Children, the Media, and Political Agendas

The image of 5 year-old Omran Daqneesh rescued from the rubble in the aftermath of a devastating airstrike in Aleppo on 17 August 2016 has reverberated around the globe. Every major media outlet— from the New York Times and the Wall Street Journal to the BBC and Al-Jazeera — has highlighted the picture. It shows a little boy “sitting in an ambulance after the attack, his face, arms and legs caked in blood and dust…” It has become “a symbol for the suffering of children in Syria’s brutal five-year conflict.”

However, Chinese State broadcaster, CCTV, has suggested that “the video may have been partially staged and criticized the way it was used to stir pro-rebel sympathies.”  The footage of Omran was released by a group called the White Helmets which, it is alleged, is closely linked to the British military. The author of the footage Mahmoud Rslan, who describes himself as a war journalist and activist has ties to the Harakat Nour al-Din al-Zenki, a rebel group which in July circulated a video showing the beheading of a 12 year-old Palestinian boy. It is said that the group had also conducted kidnappings and torture of journalists, aid workers and civilians in Aleppo. It was considered a “moderate” rebel group by the United States and received weapons from it.

It is significant that initially segments of the Western media blamed the airstrike that injured Omran upon the Russian air force. Russian authorities not only denied the baseless allegation but also accused the Western media of “cynical use of this tragedy in anti-Russian propaganda material.” They argued that “the damage shown in the footage published by world media outlets indicates a blast less powerful than that produced by an aerial bomb, considering that some of the glass in nearby buildings was not shattered.”  They instead suggested “that it may have been caused by a mortar shell …”

The cynical manipulation of tragedies in the Syrian conflict has occurred on numerous occasions. One other example that also featured a small boy was the case of 3 year-old Aylan Kurdi who was drowned off a Turkish beach on 2 September 2015 as he and his family sought to cross the Mediterranean to reach Europe. The media had hoped that the infant’s death would expose the cruelty of the Bashar Assad government in Damascus and persuade the Western public to endorse direct, active US led military intervention in Syria aimed at ousting Bashar. It did not happen. Instead, Europe was forced to re-appraise its stance towards refugees and compelled to accommodate a portion of them.

That it is ousting Bashar and not the plight of refugees or the suffering of children that is the primary concern of Washington, London and Paris and their regional allies in Tel Aviv, Riyadh, Qatar and Ankara becomes obvious when one looks at other situations in West Asia and North Africa (WANA) involving children.( The attitude of some Western and WANA governments towards Bashar may be changing )  When a UN report in June 2016 criticised the Saudi-led coalition for killing and maiming a large number of children in its military operations in Yemen, there was no moral outrage against Riyadh among ruling elites in the West or within the region. The media downplayed the UN report and when the UN Secretary-General was pressurised to remove the Saudi-led coalition from the black-list of violators of children’s rights in conflict zones, the mainstream media did not even whimper. It is a reflection of how the media protects certain interests in WANA which in turn are linked to global hegemony.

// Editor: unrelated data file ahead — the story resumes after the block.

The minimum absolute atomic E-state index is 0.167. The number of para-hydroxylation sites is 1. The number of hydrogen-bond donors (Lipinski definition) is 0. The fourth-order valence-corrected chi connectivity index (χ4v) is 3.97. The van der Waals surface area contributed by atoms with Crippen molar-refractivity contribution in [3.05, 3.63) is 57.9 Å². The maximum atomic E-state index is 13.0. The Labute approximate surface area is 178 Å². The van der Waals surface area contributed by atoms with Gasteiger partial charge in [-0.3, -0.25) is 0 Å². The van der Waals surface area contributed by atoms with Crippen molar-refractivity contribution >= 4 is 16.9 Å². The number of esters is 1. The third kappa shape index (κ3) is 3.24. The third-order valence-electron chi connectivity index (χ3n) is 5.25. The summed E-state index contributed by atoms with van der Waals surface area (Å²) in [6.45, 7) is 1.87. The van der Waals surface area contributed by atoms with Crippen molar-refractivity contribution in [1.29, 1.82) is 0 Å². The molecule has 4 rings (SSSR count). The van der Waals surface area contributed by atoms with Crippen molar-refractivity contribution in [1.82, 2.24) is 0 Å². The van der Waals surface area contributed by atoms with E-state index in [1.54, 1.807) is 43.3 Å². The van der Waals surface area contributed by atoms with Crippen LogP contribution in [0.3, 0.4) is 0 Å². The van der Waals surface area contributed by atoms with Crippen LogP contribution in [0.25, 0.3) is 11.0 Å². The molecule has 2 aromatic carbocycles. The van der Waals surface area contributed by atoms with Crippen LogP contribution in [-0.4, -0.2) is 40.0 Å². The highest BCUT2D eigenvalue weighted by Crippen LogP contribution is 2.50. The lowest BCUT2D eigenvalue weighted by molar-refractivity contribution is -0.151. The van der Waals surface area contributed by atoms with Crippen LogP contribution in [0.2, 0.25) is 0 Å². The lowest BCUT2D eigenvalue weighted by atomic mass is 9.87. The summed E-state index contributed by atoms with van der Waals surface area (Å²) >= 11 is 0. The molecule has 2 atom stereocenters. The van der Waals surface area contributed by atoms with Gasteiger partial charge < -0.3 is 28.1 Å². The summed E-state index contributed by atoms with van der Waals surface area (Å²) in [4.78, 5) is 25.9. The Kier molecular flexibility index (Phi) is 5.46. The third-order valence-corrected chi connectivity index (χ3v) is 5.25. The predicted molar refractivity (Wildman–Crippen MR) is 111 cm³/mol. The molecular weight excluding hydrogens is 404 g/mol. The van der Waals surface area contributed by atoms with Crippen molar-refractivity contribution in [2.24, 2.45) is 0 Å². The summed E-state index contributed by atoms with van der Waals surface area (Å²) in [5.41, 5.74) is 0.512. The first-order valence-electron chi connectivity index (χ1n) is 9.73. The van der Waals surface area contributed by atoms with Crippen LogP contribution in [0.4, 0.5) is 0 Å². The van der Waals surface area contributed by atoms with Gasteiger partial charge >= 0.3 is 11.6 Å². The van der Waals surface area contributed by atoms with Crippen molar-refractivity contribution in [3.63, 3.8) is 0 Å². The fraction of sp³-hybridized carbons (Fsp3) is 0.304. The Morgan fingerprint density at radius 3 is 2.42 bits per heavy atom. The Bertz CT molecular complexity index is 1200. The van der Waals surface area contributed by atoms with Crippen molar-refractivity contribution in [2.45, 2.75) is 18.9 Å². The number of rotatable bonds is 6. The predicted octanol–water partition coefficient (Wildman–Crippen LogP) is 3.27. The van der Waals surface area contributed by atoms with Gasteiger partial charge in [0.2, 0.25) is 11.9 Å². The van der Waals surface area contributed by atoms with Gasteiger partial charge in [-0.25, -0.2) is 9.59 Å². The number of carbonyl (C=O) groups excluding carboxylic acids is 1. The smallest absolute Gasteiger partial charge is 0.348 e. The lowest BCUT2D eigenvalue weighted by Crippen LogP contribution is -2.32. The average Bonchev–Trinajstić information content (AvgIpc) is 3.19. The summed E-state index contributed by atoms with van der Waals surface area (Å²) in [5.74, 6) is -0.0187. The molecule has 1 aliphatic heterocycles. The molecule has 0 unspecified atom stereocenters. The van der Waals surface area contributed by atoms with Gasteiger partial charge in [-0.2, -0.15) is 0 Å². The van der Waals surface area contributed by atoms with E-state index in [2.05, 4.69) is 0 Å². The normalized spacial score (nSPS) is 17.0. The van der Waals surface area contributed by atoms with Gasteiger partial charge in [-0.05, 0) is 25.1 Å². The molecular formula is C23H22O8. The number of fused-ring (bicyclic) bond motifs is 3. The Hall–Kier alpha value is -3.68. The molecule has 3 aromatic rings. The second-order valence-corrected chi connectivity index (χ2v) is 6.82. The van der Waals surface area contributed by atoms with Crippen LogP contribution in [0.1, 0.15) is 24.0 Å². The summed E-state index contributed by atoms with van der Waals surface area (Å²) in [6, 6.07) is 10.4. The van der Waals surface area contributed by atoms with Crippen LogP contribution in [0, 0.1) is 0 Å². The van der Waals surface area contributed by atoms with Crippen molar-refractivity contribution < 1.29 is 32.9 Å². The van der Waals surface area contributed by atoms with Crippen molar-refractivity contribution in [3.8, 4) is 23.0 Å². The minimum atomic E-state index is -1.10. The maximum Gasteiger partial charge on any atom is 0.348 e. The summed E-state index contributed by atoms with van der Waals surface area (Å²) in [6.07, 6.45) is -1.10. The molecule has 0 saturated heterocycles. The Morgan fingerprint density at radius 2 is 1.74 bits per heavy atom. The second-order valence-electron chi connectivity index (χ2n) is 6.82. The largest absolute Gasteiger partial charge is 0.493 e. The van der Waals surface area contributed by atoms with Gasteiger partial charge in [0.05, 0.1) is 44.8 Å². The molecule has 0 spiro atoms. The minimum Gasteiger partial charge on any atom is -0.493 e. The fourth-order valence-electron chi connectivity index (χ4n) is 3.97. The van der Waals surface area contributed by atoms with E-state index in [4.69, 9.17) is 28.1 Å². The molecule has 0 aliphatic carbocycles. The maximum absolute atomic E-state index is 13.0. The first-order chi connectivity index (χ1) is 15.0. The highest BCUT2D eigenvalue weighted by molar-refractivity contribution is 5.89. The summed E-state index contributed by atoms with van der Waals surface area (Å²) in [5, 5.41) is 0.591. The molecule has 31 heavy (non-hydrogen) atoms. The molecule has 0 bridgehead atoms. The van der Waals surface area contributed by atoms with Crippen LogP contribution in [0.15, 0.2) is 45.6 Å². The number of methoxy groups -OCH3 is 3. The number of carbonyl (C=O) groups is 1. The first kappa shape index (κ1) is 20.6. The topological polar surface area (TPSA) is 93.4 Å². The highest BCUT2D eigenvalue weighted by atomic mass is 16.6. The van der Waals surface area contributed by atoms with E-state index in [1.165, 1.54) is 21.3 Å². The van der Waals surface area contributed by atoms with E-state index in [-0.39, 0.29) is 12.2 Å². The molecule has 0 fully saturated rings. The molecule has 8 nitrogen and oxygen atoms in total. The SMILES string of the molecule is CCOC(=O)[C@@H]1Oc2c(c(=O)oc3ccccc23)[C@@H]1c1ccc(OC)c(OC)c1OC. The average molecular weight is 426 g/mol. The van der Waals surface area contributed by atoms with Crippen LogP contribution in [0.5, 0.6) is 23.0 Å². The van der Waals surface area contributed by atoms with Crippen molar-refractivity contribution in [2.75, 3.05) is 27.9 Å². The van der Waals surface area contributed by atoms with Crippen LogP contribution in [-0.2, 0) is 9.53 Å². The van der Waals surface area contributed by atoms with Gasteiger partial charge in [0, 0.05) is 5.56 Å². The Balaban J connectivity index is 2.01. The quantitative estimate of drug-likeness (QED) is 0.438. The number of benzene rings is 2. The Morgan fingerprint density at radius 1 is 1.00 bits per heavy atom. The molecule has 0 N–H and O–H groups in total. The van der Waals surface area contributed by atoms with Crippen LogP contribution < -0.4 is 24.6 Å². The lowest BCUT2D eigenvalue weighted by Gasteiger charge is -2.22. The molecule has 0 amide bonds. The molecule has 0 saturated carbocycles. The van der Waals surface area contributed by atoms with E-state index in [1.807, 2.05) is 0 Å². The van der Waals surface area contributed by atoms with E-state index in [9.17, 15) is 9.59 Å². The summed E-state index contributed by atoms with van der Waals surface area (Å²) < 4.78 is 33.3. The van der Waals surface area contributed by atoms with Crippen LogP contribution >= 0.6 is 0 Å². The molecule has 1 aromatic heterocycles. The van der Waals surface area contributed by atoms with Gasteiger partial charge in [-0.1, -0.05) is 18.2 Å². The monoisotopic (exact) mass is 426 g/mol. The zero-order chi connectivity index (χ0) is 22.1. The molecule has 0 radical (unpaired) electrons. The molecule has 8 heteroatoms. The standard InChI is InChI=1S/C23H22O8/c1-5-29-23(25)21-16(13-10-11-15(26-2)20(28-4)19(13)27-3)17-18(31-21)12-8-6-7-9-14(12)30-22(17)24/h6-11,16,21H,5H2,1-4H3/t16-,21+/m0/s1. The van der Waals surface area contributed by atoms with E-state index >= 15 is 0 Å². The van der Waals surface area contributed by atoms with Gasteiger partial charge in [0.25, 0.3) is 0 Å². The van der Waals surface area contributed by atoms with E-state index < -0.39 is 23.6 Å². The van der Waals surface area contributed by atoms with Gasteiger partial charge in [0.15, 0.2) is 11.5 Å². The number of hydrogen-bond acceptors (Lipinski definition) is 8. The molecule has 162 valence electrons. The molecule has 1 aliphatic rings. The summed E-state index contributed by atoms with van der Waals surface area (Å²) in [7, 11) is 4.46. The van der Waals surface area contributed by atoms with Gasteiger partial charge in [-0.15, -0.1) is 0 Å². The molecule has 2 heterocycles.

The media’s biased attitude and its utter lack of moral responsibility becomes even more blatant when one considers what happened in Iraq two decades ago. As a result of Anglo-American sanctions imposed through the UN Security Council, as many as 576,000 Iraqi children may have died in the nineties. Was this stark fact projected through the principal media channels at that time as a way of igniting the world’s conscience so that young lives would not be snuffed out because of the desire of the powerful to control Iraqi oil and strengthen Israel’s position in the region? Did anyone see the victims of these inhuman sanctions on the front page of the Financial Times or through some special programme on CNN?

Perhaps an even worse example of suppression of the truth about the ordeal of the young would be that colossal catastrophe called Palestine. In the 2008-9 Israeli assault against Gaza, a disproportionately high proportion of those killed were children. The same pattern was repeated in the 2012 Israeli bombardment of Gaza. Israel aggression against Palestinian children reached its pinnacle in July 2014. In Operation Protective Edge, of the 1492 Palestinian civilians massacred, 547 were children. There has been no war in recent times in which more than one-third of those killed were children.

And yet how did the media react? Did the media put Israel in the dock? Apart from some principled voices on the margins, the mainstream European and American media were deafeningly silent in the face of this heinous crime against humanity.

All the examples we have provided illustrate a crucial point about the media.  When the major media outlets dramatize a particular event especially in relation to children and ignore or downplay other episodes, they are advancing the political agenda of some powerful actor. We should not be deceived. We would do well to remember the words of John Pilger, one of the most honest journalists of our time, “It is not enough for journalists to see themselves as mere messengers without understanding the hidden agendas and myths that surround it.”

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Articles by: Dr. Chandra Muzaffar

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